Yogurt is such a versatile food that can be enjoyed plain or added to many different dishes. Greek yogurt is actually a great substitute for mayonnaise, sour cream, and can be used in smoothies, savory dishes, baked goods, popsicles, marinades, and more. The options are endless!

Here are some of our favorite ways to use yogurt as a flavor- and nutrient-boost:

  • Top baked or fried fish and chicken
  • Add to Alfredo sauce, marinara sauce, or toss with pasta
  • Use to help fill stuffed veggies
  • Top your spicy soup with a dollop of Greek yogurt
  • Dips, dressings, and marinades
  • Add to avocado toast
  • Use as a substitute for sour cream, cream cheese, mayonnaise, oil, butter, eggs
  • Mix with jam and add to toast
  • Make overnight oats or overnight muesli
  • Smoothies, smoothie bowls, popsicles
  • Add to baked goods such as cakes, pancakes, breads, muffins, cinnamon rolls, brownies, etc.
  • Use Greek yogurt to make homemade tzatziki
  • On its own, or layer with fruit and nuts to make a parfait

When preparing dips or sauces, opt for Greek yogurt as it’s thicker, and thus, not as runny. Additionally, Greek yogurt is used more in cooking because it doesn’t curdle as much as regular yogurt.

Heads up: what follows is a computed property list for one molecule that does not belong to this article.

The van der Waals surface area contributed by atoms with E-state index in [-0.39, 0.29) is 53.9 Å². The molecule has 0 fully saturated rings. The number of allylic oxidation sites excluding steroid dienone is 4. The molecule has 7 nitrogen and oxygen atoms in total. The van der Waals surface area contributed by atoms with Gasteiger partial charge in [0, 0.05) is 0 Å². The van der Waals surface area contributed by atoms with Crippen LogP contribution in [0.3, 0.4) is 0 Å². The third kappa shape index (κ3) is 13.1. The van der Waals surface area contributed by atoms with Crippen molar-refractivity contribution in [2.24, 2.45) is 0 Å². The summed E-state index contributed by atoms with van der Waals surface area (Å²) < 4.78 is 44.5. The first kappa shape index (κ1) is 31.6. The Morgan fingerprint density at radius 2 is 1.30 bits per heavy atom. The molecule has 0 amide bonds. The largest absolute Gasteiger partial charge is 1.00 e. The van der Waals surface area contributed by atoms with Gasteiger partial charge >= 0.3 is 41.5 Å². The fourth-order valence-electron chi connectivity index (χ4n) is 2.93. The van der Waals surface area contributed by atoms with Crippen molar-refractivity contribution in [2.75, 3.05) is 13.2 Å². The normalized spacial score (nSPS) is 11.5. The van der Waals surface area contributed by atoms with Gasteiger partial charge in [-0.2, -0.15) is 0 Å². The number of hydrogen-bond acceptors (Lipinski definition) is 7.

Greek vs Regular Yogurt Wrap-up

Greek yogurt and regular yogurt are both great options when it comes to choosing a healthy snack and when substituting/adding healthy ingredients to your meals. Look for yogurt with live active cultures, as they are beneficial for gut health.

As a recap, Greek yogurt is higher in protein and lower in sugar than regular yogurt, but it’s also lower in calcium. It has a strong and tangy taste, and is thicker in consistency.

Remember that the best yogurt for you takes into account both your health needs and your individual preferences. Don’t be shy to try a few different varieties of yogurt. After all, you may find more than one that you enjoy!

Listen in to Episode

Nutrition Nuggets 11: Yogurt: Greek vs Regular to learn all about Greek vs Regular Yogurt, Podcast – Sandra Gentleman, or on YouTube.

My Wife the Dietitian
Budget-Friendly Grocery Tips for Healthier Living

Budget-Friendly Grocery Tips for Healthier Living

By: Joni Rampolla, MBA, RDN, LDN / Founder, Nutrition Coaching 4U/ and retail dietitian
Edited and updated by Sandra Gentleman, RD

Budget-Friendly Grocery Tips for Healthier Living